In line with new government legislation, Rockfish has brought calorie counts to its nine sites along the South West coast of England. We speak with owner Mitch Tonks about the process and the impact he feels it will have on consumer behaviour
How did you feel initially about the prospect of calorie counting your entire menu?
Luckily for us, it was a simpler job than we had anticipated and we’re intrigued to see how it guides people’s choices and to learn how many people are counting their calories when eating out. For some people, eating out is a regular occurrence and for others, a weekly or monthly treat so it will be really interesting to see what effect it has on Rockfish customers and the way they order. I think they’ll all be pleasantly surprised by how healthy the majority of our menu is.
What information have you had to display and how are you displaying it?
We are displaying the calorific content of each dish as a whole next to the description on the menu highlighted in colour so it’s easy to spot in kcal. Our menu is simple and you choose a piece of fish and how you would like it cooked, served with chips or salad on the side. Depending on what you choose it’s very easy to eat healthily at Rockfish, for example choosing a Dover sole (230kcal) and house salad (135 kcal) is only 355 calories. Chips are 420kcal so ordering Dover sole and chips is still a great choice at 650kcals which is perfectly acceptable for a main meal calorie content.
Specials on the menu for less than 30 days are exempt, has that helped?
Yes, that has as we offer a large range of different species of fish depending on what’s landed off the boats that day so you can choose a dish from our regular main menu which is available every day (and kcal amounts are provided) and in addition to this you get a choice from the daily landings at Brixham quayside. Your server marks down the availability on your tablecloth and talks through the fresh sustainable seafood that’s landed that day and how we can cook it for you, for example, Dover sole, monkfish, lobster, brill, John Dory, sea bass and lots more. As this fish is subject to daily change we can’t provide the calorie content of the daily landings but we have a rough idea and most seafood is super healthy and low in calories. Some of the oily fish like tinned sardines, for example, are higher in calories but they’re omega-3 oils and marinated in olive oil so are healthier, good fats.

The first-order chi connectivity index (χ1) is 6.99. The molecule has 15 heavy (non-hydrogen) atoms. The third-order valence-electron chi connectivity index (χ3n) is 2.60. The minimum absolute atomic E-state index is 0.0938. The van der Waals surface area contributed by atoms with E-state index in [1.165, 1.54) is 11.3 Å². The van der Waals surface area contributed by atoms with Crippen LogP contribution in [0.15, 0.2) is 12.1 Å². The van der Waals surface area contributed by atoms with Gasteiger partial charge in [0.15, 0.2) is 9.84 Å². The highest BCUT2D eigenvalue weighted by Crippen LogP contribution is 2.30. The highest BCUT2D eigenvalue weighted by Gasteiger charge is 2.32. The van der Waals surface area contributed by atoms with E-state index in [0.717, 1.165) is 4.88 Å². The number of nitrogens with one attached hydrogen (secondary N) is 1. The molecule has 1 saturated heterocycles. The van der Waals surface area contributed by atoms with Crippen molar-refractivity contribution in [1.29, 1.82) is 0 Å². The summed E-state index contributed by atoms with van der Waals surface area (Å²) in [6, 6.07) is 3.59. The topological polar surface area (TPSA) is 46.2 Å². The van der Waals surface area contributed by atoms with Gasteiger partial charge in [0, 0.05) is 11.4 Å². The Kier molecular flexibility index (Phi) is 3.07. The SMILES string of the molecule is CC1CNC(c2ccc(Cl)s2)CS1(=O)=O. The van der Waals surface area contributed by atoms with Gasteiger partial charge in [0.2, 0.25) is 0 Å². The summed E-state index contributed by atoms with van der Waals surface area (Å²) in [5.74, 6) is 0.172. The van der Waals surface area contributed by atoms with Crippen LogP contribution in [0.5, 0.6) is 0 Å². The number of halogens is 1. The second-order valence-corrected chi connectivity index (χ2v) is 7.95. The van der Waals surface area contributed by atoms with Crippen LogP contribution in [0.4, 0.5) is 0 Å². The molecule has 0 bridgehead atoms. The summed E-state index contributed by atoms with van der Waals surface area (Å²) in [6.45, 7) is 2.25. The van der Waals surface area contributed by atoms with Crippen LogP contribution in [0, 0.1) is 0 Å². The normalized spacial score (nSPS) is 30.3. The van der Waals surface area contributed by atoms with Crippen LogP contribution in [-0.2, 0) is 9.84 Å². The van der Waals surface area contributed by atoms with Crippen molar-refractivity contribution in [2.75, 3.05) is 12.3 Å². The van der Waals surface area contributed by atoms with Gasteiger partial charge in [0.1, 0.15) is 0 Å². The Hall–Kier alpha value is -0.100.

How have you gone about analysing the calorie content and what has it involved?
It was straightforward for us and not as complicated as you would think as our menu and cooking methods are so traditional and our ingredients are fresh and very simple – fresh grilled or fried fish with chips and salad. There were 40 items for our current menu that we had to nutritionally analyse and fortunately we were able to do this in-house thanks to our health and safety team at Rockfish.
Have you learnt anything from this process and have you changed anything as a result?
There were actually no surprises for us. We know our ingredients and their provenance and the way we cook is uncomplicated. We have always exercised portion control and traditional methods. It was all straightforward which was wonderful. Traditional fish and chips is the highest calorie dish on the menu but I don’t think there are any surprises there!
How will you manage this going forward in terms of ensuring the information is up-to-date?
It’s already all part of the processes we already have in place for our seasonal menu changes in spring and winter which we undertake for our allergens menu so again, it’s all plain sailing.
Do you think it is a positive move and would you like to see it extended to all of hospitality?
Yes from a health perspective absolutely, it’s very important to be educated on what we eat and for restaurants to be transparent on calorie content. If you’re on a calorie-controlled diet this information is so valuable as you can eat out very healthily and still enjoy wholesome, fresh delicious dishes that are filling yet still low in calories. On the flip side of that for many people, eating out might be their weekly treat and it’s sometimes a pleasure to let go a bit and not spend the evening analysing the science behind the menu, so each to their own. Everything in moderation!
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